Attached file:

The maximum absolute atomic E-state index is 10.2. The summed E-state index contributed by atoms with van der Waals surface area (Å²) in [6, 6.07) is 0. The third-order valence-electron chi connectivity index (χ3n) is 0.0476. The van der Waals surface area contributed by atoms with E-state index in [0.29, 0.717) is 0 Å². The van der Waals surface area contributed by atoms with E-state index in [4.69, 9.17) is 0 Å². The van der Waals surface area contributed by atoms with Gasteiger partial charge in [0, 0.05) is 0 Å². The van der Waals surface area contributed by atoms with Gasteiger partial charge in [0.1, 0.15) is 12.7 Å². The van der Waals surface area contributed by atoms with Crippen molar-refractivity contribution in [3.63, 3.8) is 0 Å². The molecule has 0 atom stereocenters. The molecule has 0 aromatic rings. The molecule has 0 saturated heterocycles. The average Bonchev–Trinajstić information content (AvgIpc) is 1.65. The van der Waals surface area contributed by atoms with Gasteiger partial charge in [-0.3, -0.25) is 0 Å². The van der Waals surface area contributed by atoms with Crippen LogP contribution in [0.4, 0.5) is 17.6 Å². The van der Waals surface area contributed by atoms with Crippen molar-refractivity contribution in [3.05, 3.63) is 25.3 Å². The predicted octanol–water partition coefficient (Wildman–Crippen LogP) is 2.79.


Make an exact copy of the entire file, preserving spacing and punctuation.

The maximum absolute atomic E-state index is 10.2. The summed E-state index contributed by atoms with van der Waals surface area (Å²) in [6, 6.07) is 0. The third-order valence-electron chi connectivity index (χ3n) is 0.0476. The van der Waals surface area contributed by atoms with E-state index in [0.29, 0.717) is 0 Å². The van der Waals surface area contributed by atoms with E-state index in [4.69, 9.17) is 0 Å². The van der Waals surface area contributed by atoms with Gasteiger partial charge in [0, 0.05) is 0 Å². The van der Waals surface area contributed by atoms with Gasteiger partial charge in [0.1, 0.15) is 12.7 Å². The van der Waals surface area contributed by atoms with Crippen molar-refractivity contribution in [3.63, 3.8) is 0 Å². The molecule has 0 atom stereocenters. The molecule has 0 aromatic rings. The molecule has 0 saturated heterocycles. The average Bonchev–Trinajstić information content (AvgIpc) is 1.65. The van der Waals surface area contributed by atoms with Gasteiger partial charge in [-0.3, -0.25) is 0 Å². The van der Waals surface area contributed by atoms with Crippen LogP contribution in [0.4, 0.5) is 17.6 Å². The van der Waals surface area contributed by atoms with Crippen molar-refractivity contribution in [3.05, 3.63) is 25.3 Å². The predicted octanol–water partition coefficient (Wildman–Crippen LogP) is 2.79.